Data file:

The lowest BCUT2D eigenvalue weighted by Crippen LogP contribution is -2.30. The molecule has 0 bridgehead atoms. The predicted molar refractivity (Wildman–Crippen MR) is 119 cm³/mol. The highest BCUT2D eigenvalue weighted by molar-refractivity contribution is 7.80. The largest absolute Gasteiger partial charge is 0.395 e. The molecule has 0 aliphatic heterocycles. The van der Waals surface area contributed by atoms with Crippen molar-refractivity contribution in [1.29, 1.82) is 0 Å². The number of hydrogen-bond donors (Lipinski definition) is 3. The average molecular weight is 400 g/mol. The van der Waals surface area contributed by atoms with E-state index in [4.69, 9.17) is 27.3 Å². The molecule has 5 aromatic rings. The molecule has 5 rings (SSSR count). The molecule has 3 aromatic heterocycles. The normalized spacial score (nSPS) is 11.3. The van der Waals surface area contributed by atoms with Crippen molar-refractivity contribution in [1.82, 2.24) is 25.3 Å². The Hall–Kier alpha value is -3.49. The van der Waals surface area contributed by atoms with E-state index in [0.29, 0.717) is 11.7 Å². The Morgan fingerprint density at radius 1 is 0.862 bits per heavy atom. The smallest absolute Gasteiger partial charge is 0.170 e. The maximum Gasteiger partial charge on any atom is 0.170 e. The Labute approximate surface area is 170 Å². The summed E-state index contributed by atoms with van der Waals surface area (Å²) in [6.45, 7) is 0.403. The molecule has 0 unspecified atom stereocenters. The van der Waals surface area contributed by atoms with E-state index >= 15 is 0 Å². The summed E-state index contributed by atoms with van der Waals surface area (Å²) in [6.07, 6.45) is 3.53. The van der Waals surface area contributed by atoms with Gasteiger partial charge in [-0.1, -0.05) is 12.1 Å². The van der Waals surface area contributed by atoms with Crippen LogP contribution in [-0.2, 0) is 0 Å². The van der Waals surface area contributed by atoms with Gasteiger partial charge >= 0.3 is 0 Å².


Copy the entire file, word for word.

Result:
The lowest BCUT2D eigenvalue weighted by Crippen LogP contribution is -2.30. The molecule has 0 bridgehead atoms. The predicted molar refractivity (Wildman–Crippen MR) is 119 cm³/mol. The highest BCUT2D eigenvalue weighted by molar-refractivity contribution is 7.80. The largest absolute Gasteiger partial charge is 0.395 e. The molecule has 0 aliphatic heterocycles. The van der Waals surface area contributed by atoms with Crippen molar-refractivity contribution in [1.29, 1.82) is 0 Å². The number of hydrogen-bond donors (Lipinski definition) is 3. The average molecular weight is 400 g/mol. The van der Waals surface area contributed by atoms with E-state index in [4.69, 9.17) is 27.3 Å². The molecule has 5 aromatic rings. The molecule has 5 rings (SSSR count). The molecule has 3 aromatic heterocycles. The normalized spacial score (nSPS) is 11.3. The van der Waals surface area contributed by atoms with Crippen molar-refractivity contribution in [1.82, 2.24) is 25.3 Å². The Hall–Kier alpha value is -3.49. The van der Waals surface area contributed by atoms with E-state index in [0.29, 0.717) is 11.7 Å². The Morgan fingerprint density at radius 1 is 0.862 bits per heavy atom. The smallest absolute Gasteiger partial charge is 0.170 e. The maximum Gasteiger partial charge on any atom is 0.170 e. The Labute approximate surface area is 170 Å². The summed E-state index contributed by atoms with van der Waals surface area (Å²) in [6.45, 7) is 0.403. The molecule has 0 unspecified atom stereocenters. The van der Waals surface area contributed by atoms with E-state index >= 15 is 0 Å². The summed E-state index contributed by atoms with van der Waals surface area (Å²) in [6.07, 6.45) is 3.53. The van der Waals surface area contributed by atoms with Gasteiger partial charge in [-0.1, -0.05) is 12.1 Å². The van der Waals surface area contributed by atoms with Crippen LogP contribution in [-0.2, 0) is 0 Å². The van der Waals surface area contributed by atoms with Gasteiger partial charge >= 0.3 is 0 Å².